Paper Example on Carbon Monoxide as a Toxicant

Published: 2021-07-20
1103 words
5 pages
10 min to read
Sewanee University of the South
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Toxicants are synthetic substances that might cause injury, disease, death or other defects in living creatures through inhalation, ingestion, absorption or by changing the environment around the organism. On the other hand, toxins are substances produced naturally by living plants and animals. On a daily basis, we come across synthetic chemicals which surround our environment. Example of toxicants include perfumes, household cleaners, detergents, cosmetics, solvents, plastics and the harmful products that arise from burning fossil fuels. Antibiotics, pesticides, drugs, herbicides, food additives and preservatives also fall under toxicants. Environmental pollutants are toxicants that are harmful, unwanted and which cause pollution. Toxicants pollute our surroundings through the soil, water, and air.

This essay focuses on carbon monoxide, a toxicant that results from air pollution. Air pollution is the contamination of air by harmful gases such as carbon dioxide, Sulphur diffarmingoxide, and carbon monoxide. Carbon monoxide is a highly poisonous gas which has no odor, taste, or color. It assumes the chemical formula CO which represents one molecule of carbon and one molecule of oxygen. Carbon monoxide production results from incomplete burning of fossil fuels such as coal and petroleum, kerosene, gasoline, diesel fuel and natural gas. Wildfires, burning of wood and charcoal can also produce carbon monoxide. Many appliances that utilize these types of fuels also add carbon monoxide to the environment. Automobile exhaust, as well as tobacco smoke, also contribute to the production of this harmful toxicant.

Although CO is vital in separating metals from their ores, significant amounts of this gas pose a threat to the environment. These essay goes further to explain the exposure limits of this gas, how people are exposed, the toxic effects and the possibility of the toxicant being carcinogenic.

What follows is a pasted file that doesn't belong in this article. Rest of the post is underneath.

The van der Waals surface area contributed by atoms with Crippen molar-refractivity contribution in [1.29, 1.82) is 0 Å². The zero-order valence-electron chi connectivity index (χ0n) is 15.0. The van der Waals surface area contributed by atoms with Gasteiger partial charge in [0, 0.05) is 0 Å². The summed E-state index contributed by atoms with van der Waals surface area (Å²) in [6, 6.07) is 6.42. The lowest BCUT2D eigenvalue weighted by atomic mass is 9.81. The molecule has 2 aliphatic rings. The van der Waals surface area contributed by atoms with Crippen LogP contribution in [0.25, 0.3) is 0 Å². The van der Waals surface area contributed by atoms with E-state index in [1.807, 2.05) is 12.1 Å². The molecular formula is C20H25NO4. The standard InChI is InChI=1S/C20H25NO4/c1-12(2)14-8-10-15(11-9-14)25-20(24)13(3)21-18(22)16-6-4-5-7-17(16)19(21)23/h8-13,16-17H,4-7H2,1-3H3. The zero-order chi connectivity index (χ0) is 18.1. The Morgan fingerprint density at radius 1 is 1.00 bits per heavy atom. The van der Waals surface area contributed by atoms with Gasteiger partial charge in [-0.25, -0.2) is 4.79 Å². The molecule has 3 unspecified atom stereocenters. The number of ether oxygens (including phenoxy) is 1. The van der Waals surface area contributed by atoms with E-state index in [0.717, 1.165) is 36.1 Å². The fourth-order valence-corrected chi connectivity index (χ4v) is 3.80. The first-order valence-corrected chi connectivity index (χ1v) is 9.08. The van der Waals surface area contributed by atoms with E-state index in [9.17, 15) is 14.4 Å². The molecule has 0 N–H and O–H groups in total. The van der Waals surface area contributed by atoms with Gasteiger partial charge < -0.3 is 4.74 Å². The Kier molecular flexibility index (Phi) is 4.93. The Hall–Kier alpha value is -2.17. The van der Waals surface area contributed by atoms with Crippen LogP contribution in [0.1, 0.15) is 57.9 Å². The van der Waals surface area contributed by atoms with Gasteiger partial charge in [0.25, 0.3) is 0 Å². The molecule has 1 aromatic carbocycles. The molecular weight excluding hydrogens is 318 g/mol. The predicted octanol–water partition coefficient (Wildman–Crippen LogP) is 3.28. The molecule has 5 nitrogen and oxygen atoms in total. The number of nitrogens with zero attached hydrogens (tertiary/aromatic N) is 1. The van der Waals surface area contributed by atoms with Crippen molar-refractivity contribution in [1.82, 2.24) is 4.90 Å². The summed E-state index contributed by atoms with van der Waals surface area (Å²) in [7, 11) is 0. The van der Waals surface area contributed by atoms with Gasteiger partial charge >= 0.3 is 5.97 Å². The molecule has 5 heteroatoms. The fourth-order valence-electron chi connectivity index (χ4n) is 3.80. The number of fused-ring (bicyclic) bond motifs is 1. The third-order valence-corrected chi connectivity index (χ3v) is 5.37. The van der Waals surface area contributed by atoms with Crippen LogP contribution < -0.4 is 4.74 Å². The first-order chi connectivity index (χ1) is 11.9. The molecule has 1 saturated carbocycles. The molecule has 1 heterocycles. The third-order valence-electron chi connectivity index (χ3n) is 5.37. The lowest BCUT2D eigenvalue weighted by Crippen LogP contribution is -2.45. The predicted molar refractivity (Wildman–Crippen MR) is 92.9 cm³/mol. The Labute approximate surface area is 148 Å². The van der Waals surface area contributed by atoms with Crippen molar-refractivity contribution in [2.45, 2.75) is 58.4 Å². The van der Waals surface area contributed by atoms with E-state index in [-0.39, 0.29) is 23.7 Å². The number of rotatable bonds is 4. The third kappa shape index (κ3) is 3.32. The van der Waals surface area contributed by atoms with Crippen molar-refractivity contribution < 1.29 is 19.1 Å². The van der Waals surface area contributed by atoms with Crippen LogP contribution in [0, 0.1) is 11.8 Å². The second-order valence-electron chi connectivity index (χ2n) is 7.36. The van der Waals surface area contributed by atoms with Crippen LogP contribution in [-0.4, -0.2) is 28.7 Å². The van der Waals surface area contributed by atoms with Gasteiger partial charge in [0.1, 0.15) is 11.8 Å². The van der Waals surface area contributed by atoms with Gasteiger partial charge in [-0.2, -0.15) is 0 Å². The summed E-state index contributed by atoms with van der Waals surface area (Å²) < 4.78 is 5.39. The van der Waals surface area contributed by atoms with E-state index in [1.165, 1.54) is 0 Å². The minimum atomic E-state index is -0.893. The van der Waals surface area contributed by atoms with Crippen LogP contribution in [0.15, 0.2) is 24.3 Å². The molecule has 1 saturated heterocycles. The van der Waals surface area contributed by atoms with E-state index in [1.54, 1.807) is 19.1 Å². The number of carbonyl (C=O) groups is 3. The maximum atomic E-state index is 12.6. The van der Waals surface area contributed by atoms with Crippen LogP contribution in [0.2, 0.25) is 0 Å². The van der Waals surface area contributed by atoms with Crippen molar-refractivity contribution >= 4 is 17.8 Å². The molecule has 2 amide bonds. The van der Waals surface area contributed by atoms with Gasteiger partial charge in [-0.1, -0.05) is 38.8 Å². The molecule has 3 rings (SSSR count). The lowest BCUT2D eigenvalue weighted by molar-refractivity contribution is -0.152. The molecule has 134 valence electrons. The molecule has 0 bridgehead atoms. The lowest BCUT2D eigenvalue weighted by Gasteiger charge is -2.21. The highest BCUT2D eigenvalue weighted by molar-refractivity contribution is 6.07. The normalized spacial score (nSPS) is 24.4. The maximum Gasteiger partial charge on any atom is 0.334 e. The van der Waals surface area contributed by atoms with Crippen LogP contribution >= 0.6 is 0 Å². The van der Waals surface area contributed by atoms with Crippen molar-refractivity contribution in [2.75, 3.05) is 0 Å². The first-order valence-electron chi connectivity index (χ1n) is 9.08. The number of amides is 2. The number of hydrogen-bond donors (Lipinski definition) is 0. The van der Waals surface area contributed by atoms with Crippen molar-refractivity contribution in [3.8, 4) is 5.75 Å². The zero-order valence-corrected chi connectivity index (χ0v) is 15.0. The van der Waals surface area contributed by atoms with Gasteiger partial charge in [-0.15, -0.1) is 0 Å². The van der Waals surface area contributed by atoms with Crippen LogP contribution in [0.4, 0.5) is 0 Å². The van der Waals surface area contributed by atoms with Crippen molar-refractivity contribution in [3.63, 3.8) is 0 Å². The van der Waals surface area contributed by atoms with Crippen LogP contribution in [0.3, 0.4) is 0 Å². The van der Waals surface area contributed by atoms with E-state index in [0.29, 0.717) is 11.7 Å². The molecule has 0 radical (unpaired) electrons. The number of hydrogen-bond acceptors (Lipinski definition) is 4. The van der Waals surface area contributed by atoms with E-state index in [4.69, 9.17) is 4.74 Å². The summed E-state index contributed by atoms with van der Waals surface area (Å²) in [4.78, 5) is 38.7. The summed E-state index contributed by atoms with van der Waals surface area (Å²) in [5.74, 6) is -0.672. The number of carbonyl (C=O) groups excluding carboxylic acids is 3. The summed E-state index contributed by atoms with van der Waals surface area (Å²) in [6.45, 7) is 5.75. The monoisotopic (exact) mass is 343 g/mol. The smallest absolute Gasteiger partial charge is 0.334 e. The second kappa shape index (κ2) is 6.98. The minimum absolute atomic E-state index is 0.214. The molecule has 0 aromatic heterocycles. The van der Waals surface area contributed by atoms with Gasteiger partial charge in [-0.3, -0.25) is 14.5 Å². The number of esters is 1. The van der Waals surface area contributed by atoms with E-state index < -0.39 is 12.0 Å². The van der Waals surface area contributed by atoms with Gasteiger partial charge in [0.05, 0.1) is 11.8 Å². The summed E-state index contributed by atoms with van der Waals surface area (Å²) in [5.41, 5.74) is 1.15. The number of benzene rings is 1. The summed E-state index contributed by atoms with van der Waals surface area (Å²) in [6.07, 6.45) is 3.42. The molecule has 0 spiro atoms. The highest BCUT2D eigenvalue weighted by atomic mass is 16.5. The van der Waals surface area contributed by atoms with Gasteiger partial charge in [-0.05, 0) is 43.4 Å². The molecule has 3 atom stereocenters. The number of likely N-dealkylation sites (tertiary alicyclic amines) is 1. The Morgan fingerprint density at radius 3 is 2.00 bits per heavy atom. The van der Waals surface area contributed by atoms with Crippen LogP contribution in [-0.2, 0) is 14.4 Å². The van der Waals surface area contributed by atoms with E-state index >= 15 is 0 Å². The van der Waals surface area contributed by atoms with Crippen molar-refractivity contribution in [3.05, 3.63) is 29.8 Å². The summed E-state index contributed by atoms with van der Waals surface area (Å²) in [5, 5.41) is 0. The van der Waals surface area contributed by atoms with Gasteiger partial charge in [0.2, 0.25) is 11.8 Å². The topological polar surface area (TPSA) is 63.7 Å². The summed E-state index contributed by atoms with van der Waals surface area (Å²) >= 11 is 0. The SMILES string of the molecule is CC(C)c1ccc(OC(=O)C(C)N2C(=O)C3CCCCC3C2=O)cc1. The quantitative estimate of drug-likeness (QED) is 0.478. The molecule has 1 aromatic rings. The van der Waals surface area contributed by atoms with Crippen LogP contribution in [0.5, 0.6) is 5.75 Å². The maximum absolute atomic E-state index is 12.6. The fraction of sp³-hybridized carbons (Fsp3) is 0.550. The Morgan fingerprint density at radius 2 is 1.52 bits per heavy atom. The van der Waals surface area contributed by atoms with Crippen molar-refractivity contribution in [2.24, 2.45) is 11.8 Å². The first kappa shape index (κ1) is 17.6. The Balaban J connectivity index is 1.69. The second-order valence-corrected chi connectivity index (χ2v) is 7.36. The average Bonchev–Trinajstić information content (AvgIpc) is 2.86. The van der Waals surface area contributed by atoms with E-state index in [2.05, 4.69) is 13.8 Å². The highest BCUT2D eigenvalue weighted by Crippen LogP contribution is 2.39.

Exposure limits of Carbon monoxide

According to the Occupational Safety and Administration (OSHA), the permissible exposure limits (PEL) for carbon monoxide are as follows:

Final Rule Transitional

35 ppm Time Weighted Average (TWA)

(40 mg/m3)

200 ppm Ceiling (229 mg/m3) 50 ppm Time Weighted Average (TWA) (55 mg/m3)

1,500 ppm Instantaneous

("Sampling and Analytical Methods | Carbon Monoxide In Workplace Atmospheres (Direct-Reading Monitor) | Occupational Safety and Health Administration," n.d.)

How an Individual may be exposed

Carbon monoxide exposure through inhalation is common in most people but varies in the levels. Vehicle exhaust, through the years, has been the most common source of carbon monoxide. Certain areas and times of day that experience traffic tends to have high amounts of CO than places of little traffic ("ATSDR - Public Health Statement: Carbon Monoxide," n.d.).

Another way in which an individual can get exposed to carbon monoxide is through tobacco smoke either from first or second-hand smoking. In instances of emergency power outages, the use of a wrongly vented generator, gas grills, hibachis, and charcoal grill indoors can increase the hazardous levels of the toxicant ("Tox Town - Carbon Monoxide - Toxic chemicals and environmental health risks where you live and work - Text Version," n.d.).

An individual can be exposed to carbon monoxide either at work or home when operating gasoline powered machinery or vehicles in enclosed areas. These tools and gadgets such as pressure washers and compressors emit high quantities of CO in a limited amount of time ("ATSDR - Public Health Statement: Carbon Monoxide," n.d.).